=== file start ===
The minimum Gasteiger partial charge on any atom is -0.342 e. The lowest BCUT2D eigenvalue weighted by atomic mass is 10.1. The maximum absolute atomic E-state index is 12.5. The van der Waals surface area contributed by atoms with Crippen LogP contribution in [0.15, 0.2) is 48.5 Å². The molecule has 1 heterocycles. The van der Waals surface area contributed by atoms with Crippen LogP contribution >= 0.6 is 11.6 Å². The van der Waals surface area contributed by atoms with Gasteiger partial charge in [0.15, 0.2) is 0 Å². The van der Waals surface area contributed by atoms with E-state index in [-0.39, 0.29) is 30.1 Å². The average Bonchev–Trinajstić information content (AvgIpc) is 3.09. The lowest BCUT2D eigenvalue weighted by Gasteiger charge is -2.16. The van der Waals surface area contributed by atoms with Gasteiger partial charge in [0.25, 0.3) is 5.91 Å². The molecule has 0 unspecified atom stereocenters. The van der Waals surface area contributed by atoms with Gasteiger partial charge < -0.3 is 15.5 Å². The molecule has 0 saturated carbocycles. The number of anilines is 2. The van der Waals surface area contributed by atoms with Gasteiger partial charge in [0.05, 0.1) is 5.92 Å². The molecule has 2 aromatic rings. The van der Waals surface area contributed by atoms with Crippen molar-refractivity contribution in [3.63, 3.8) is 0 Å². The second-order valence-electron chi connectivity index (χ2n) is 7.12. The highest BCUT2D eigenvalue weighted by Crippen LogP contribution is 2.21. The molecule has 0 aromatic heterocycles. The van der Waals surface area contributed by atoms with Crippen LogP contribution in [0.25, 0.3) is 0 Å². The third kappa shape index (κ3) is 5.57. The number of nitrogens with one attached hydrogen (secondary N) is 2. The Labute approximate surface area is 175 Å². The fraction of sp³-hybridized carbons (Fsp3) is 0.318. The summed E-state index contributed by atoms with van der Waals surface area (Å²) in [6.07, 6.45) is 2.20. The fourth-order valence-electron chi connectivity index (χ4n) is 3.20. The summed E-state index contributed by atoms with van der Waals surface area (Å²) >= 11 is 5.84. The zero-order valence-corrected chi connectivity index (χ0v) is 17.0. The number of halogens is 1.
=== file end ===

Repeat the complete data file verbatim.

The minimum Gasteiger partial charge on any atom is -0.342 e. The lowest BCUT2D eigenvalue weighted by atomic mass is 10.1. The maximum absolute atomic E-state index is 12.5. The van der Waals surface area contributed by atoms with Crippen LogP contribution in [0.15, 0.2) is 48.5 Å². The molecule has 1 heterocycles. The van der Waals surface area contributed by atoms with Crippen LogP contribution >= 0.6 is 11.6 Å². The van der Waals surface area contributed by atoms with Gasteiger partial charge in [0.15, 0.2) is 0 Å². The van der Waals surface area contributed by atoms with E-state index in [-0.39, 0.29) is 30.1 Å². The average Bonchev–Trinajstić information content (AvgIpc) is 3.09. The lowest BCUT2D eigenvalue weighted by Gasteiger charge is -2.16. The van der Waals surface area contributed by atoms with Gasteiger partial charge in [0.25, 0.3) is 5.91 Å². The molecule has 0 unspecified atom stereocenters. The van der Waals surface area contributed by atoms with Gasteiger partial charge < -0.3 is 15.5 Å². The molecule has 0 saturated carbocycles. The number of anilines is 2. The van der Waals surface area contributed by atoms with Gasteiger partial charge in [0.05, 0.1) is 5.92 Å². The molecule has 2 aromatic rings. The van der Waals surface area contributed by atoms with Crippen molar-refractivity contribution in [3.63, 3.8) is 0 Å². The second-order valence-electron chi connectivity index (χ2n) is 7.12. The highest BCUT2D eigenvalue weighted by Crippen LogP contribution is 2.21. The molecule has 0 aromatic heterocycles. The van der Waals surface area contributed by atoms with Crippen LogP contribution in [0.25, 0.3) is 0 Å². The third kappa shape index (κ3) is 5.57. The number of nitrogens with one attached hydrogen (secondary N) is 2. The Labute approximate surface area is 175 Å². The fraction of sp³-hybridized carbons (Fsp3) is 0.318. The summed E-state index contributed by atoms with van der Waals surface area (Å²) in [6.07, 6.45) is 2.20. The fourth-order valence-electron chi connectivity index (χ4n) is 3.20. The summed E-state index contributed by atoms with van der Waals surface area (Å²) >= 11 is 5.84. The zero-order valence-corrected chi connectivity index (χ0v) is 17.0. The number of halogens is 1.